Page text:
That was back in 1975. Skateboarding had yet to become a multibillion-dollar industry, spawning internationally known superstars such as Tony Hawk and Ryan Sheckler. It wasn’t on prime time and wasn’t the star of ESPN’s X-Games, nor was it a part of a packaged culture you could just co-opt at the local shopping mall. Skateboarding was geared for rebels and outcasts who didn’t mind flying in the face of authority, the ultimate anti-team sport.

The N-Men scouted public property to find their fun, and Old Sacramento was one amazing obstacle course. They’d gather at the top of a concrete ramp and roll into the tunnel that leads into the K Street Mall. Racing down the steep grades of the nearby parking garages was also part of their game.

“We’d push and go down, and that was like our wave,” said Thomas Bix, 52, reminiscing by the side of Granite Skate Park’s “peanut bowl.” “We’d be out there until 6 in the morning, just skating.”

Like-minded skaters from around the city found a burgeoning community at the now-defunct Cal Central Skateboards, a small shop on Freeport Boulevard near McClatchy High School, and the former Skateboards Etc. shop in North Sacramento.

Skateboarding was just entering its second resurgence, following an initial fad that waned after the mid-1960s. Skateboarder Magazine had resumed publication in 1975 after a 10-year hiatus, capturing an outlaw approach to skateboarding that was springing up around California. The pages captured skaters conquering empty pools and a slash-and-burn style on the streets that looked a lot cooler than the “sidewalk surfing” from a decade before.

“We read Skateboarder magazine to know who the pros were,” Bix said. “There was a cover showing Gregg Weaver skating a pool barefoot on a wooden board, way under the lip. We can do better than that. So we went and searched for pools, man.”

Southern California had its Z-Boys, a Santa Monica skateboard crew with such emerging superstars as Tony Alva and Stacy Peralta.

But the skaters up north wanted to carve out their own identity, not as the stereotypical surfer kids on skateboards, but as men.

The name “N-Men” was coined by former Sacramento skater John O’Shea, and the guiding principle was to seek out all that was skateable around Sacramento and beyond. They started with a core of about 15 skaters who shared an us-against-the-world ethos. Drainage ditches, pipes, parking garages – all were to be sought out and stamped by the N-Men.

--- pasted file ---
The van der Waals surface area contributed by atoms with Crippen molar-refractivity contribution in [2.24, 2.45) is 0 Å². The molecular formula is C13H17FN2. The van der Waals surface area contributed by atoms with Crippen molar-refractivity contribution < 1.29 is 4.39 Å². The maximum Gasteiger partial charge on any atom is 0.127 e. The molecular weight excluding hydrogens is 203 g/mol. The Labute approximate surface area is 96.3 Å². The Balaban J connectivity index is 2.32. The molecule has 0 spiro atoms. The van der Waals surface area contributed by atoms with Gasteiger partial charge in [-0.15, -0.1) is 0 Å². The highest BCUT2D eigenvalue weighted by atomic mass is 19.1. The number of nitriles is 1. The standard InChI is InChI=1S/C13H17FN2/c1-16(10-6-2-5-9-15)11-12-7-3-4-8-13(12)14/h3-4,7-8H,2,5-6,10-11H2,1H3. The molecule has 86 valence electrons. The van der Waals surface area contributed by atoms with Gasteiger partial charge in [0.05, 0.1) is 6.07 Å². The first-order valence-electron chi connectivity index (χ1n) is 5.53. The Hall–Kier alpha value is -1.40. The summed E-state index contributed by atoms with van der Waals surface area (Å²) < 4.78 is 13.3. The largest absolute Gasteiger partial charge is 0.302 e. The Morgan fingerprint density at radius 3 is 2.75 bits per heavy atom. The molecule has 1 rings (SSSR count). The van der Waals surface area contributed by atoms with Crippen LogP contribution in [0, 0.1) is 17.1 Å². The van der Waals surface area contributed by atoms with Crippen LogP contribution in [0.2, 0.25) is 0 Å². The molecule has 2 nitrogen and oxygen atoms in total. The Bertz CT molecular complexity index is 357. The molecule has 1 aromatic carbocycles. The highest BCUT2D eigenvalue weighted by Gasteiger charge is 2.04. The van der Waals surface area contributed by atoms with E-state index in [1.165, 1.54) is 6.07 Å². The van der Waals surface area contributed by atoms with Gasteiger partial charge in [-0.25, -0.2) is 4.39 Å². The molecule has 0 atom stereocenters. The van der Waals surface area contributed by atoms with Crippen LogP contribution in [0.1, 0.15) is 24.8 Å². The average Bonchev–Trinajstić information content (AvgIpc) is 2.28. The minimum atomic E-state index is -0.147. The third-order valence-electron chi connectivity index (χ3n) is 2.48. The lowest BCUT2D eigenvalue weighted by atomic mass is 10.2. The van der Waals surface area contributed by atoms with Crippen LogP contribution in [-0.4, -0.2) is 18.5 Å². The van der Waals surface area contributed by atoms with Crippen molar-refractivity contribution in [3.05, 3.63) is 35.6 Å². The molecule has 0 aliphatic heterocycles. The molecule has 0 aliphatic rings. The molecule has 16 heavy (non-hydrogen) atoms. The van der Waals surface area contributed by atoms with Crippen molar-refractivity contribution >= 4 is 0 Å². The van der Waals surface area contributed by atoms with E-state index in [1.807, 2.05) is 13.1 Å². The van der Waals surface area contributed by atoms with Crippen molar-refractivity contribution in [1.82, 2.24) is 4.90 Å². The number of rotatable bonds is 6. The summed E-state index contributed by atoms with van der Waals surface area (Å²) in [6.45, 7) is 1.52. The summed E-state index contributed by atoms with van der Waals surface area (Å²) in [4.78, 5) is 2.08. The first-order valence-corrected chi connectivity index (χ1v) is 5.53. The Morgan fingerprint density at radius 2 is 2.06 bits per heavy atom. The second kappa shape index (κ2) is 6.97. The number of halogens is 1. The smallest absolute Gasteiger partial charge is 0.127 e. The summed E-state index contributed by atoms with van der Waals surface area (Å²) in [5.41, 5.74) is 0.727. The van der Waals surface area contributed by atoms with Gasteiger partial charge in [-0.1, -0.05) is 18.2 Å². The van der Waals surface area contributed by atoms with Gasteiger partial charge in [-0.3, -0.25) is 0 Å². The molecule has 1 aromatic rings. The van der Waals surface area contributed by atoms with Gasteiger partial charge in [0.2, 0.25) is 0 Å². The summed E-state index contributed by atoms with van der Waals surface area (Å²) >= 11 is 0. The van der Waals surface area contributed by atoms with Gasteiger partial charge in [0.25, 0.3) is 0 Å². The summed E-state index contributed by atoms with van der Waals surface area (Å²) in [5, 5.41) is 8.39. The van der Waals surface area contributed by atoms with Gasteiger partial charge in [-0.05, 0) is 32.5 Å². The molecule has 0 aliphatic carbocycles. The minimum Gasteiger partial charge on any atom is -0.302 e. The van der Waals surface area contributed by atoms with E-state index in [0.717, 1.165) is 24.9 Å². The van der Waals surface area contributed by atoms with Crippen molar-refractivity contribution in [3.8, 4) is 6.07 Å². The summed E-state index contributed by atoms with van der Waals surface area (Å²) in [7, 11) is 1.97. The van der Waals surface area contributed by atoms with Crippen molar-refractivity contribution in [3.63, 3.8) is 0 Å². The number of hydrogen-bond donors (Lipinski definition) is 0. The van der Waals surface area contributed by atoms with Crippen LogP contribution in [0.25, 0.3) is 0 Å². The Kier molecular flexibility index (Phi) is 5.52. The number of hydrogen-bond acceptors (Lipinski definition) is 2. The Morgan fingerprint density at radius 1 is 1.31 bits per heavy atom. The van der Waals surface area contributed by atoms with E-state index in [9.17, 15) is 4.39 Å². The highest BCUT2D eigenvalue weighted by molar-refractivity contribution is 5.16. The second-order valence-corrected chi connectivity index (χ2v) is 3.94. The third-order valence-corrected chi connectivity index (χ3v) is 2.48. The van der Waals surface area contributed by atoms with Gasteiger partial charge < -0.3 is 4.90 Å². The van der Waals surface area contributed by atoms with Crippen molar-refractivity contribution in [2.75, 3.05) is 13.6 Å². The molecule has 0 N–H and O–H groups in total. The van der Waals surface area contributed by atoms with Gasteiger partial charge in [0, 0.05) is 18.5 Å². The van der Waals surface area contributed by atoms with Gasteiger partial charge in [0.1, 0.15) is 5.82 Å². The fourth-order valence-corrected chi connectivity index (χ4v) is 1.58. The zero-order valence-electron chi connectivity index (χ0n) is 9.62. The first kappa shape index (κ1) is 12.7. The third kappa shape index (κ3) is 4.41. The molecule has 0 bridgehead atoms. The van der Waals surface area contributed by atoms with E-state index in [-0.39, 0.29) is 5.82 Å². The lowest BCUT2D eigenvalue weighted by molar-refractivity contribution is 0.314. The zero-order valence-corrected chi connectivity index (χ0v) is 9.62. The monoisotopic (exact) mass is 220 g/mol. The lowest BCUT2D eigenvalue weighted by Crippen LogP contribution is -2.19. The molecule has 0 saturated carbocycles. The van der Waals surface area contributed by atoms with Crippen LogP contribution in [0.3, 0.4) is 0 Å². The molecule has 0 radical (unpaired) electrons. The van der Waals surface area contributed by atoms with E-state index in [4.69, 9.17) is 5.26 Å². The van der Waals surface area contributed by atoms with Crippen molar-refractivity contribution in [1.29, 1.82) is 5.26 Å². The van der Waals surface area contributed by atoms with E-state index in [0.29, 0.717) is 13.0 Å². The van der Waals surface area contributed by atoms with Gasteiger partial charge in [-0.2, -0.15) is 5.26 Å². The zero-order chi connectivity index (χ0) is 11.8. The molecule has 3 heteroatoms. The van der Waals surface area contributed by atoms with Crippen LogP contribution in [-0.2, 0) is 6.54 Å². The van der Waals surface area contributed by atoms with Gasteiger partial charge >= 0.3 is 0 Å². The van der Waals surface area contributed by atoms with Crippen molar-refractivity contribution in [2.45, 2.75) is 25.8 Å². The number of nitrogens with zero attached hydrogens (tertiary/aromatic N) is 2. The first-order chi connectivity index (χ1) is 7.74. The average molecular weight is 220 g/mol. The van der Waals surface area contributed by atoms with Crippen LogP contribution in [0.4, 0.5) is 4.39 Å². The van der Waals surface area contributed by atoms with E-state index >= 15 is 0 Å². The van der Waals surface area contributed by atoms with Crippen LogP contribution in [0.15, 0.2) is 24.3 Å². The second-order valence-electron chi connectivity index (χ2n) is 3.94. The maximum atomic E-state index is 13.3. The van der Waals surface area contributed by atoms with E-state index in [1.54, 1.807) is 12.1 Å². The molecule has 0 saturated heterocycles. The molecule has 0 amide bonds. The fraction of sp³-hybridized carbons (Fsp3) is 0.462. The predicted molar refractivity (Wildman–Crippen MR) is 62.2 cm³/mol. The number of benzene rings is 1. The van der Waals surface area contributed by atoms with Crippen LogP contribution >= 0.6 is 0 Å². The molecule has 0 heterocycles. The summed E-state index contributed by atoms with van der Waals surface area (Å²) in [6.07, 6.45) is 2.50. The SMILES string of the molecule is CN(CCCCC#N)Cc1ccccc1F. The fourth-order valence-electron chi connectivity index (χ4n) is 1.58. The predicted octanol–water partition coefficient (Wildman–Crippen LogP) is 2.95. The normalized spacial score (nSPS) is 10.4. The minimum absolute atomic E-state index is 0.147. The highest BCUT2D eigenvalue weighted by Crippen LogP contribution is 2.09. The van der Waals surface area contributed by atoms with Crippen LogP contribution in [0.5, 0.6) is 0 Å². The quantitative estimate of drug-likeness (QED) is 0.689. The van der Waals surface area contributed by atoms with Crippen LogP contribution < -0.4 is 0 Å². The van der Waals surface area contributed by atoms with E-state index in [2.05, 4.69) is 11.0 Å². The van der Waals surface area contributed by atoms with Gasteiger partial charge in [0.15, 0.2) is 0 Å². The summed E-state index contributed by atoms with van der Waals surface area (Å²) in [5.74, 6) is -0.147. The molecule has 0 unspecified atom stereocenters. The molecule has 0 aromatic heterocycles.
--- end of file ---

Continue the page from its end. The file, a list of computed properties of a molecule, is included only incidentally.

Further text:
“It was the adventure of hiking two miles out to a ditch that I would never think of going now,” Katen said. “But it was so exciting. Back then, there were no maps. That’s what kids now are going to miss.”

Salivating for pools

Of all skate terrains, the empty swimming pool produces the strongest Pavlovian response from the N-Men.

It’s the same way snowboarders fantasize about fresh powder or surfers thirst for a perfectly breaking 6-foot wave. A pool is perhaps the ultimate test of a skateboarder’s ability. The boarder must manage its curves and skin-shearing concrete, all with speed and style.

And every pool is different, a challenge to be conquered on a wooden board and four wheels.

“This wave breaks 24 hours per day, bro!” shouted Emile Janicot, 40, describing the appeal of pool skating.

Drought of the 1970s was good to California skateboarders, leaving an abundance of empty pools to explore. They sought out vacated homes overseen by the federal Department of Housing and Urban Development, which required that the pools be drained.

They would also wait impatiently for March.

“That’s when all the public pools got drained: Southside, downtown, River Park,” Katen said. “There would be a half-dozen to hit at night. We’d go full-on commando, throw a blanket over the barbed wire. Part of it was the adventure, waiting for the lights to go off and be ready to go.”

That’s to say the N-Men tapped into some of the punk-rock spirit that meshed with skateboard subculture in the early 1980s. Fences were merely a state of mind. “Do not enter” signs were dismissed. If an empty pool was sniffed out, whether it was at Park Terrace or Tennis South in South Land Park, the N-Men found it their duty to skate it.

By the 1990s, they were using a helicopter piloted by John Wiggins, a fellow N-Men skater and helicopter instructor, to hover over neighborhoods and clue in to the perfect skating pools. These exploits were captured in a Thrasher magazine video. Katen and a fellow N-Men skater also invested in a $700 pump that could drain any pool in three hours or less. They drove around in a white truck owned by N-Men member Gary Cross that displayed an “N-Men Pool Service” sign on its side.

“If people were out there watering their lawns, it looked like we were an actual pool service,” said Katen, who works for a company that installs cash registers and credit card swipers when he’s not skating. “We’d get out of the truck with a pump and a broom.”

Back to the fold

Becoming one of the N-Men doesn’t require a hazing ritual or include a secret handshake – but you have to be able to skate and you have to be invited. Katen estimates that about 100 people can claim N-Men membership, a fairly exclusive club.